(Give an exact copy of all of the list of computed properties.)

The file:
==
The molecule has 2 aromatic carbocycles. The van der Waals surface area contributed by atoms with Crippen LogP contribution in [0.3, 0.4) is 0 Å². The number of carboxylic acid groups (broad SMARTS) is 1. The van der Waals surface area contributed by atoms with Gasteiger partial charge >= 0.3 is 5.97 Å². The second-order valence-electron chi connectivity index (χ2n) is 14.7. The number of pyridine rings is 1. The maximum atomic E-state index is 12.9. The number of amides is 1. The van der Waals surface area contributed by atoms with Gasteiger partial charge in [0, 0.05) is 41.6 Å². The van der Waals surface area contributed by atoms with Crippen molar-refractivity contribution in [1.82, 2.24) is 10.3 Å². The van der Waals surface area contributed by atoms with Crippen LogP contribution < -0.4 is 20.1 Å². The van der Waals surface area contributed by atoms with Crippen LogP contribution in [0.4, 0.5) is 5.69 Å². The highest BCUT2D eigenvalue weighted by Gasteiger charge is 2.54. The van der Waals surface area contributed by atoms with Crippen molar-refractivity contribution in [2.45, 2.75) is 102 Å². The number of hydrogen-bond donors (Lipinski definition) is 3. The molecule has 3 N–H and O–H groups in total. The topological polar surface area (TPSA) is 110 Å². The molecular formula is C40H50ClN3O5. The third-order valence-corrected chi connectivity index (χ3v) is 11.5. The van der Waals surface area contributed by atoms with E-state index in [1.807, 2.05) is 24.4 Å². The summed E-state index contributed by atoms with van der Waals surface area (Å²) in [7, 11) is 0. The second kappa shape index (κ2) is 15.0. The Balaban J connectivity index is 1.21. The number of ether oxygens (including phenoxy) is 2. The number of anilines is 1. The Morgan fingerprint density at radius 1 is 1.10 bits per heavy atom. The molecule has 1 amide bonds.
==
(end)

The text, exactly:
The molecule has 2 aromatic carbocycles. The van der Waals surface area contributed by atoms with Crippen LogP contribution in [0.3, 0.4) is 0 Å². The number of carboxylic acid groups (broad SMARTS) is 1. The van der Waals surface area contributed by atoms with Gasteiger partial charge >= 0.3 is 5.97 Å². The second-order valence-electron chi connectivity index (χ2n) is 14.7. The number of pyridine rings is 1. The maximum atomic E-state index is 12.9. The number of amides is 1. The van der Waals surface area contributed by atoms with Gasteiger partial charge in [0, 0.05) is 41.6 Å². The van der Waals surface area contributed by atoms with Crippen molar-refractivity contribution in [1.82, 2.24) is 10.3 Å². The van der Waals surface area contributed by atoms with Crippen LogP contribution < -0.4 is 20.1 Å². The van der Waals surface area contributed by atoms with Crippen LogP contribution in [0.4, 0.5) is 5.69 Å². The highest BCUT2D eigenvalue weighted by Gasteiger charge is 2.54. The van der Waals surface area contributed by atoms with Crippen molar-refractivity contribution in [2.45, 2.75) is 102 Å². The number of hydrogen-bond donors (Lipinski definition) is 3. The molecule has 3 N–H and O–H groups in total. The topological polar surface area (TPSA) is 110 Å². The molecular formula is C40H50ClN3O5. The third-order valence-corrected chi connectivity index (χ3v) is 11.5. The van der Waals surface area contributed by atoms with E-state index in [1.807, 2.05) is 24.4 Å². The summed E-state index contributed by atoms with van der Waals surface area (Å²) in [7, 11) is 0. The second kappa shape index (κ2) is 15.0. The Balaban J connectivity index is 1.21. The number of ether oxygens (including phenoxy) is 2. The number of anilines is 1. The Morgan fingerprint density at radius 1 is 1.10 bits per heavy atom. The molecule has 1 amide bonds.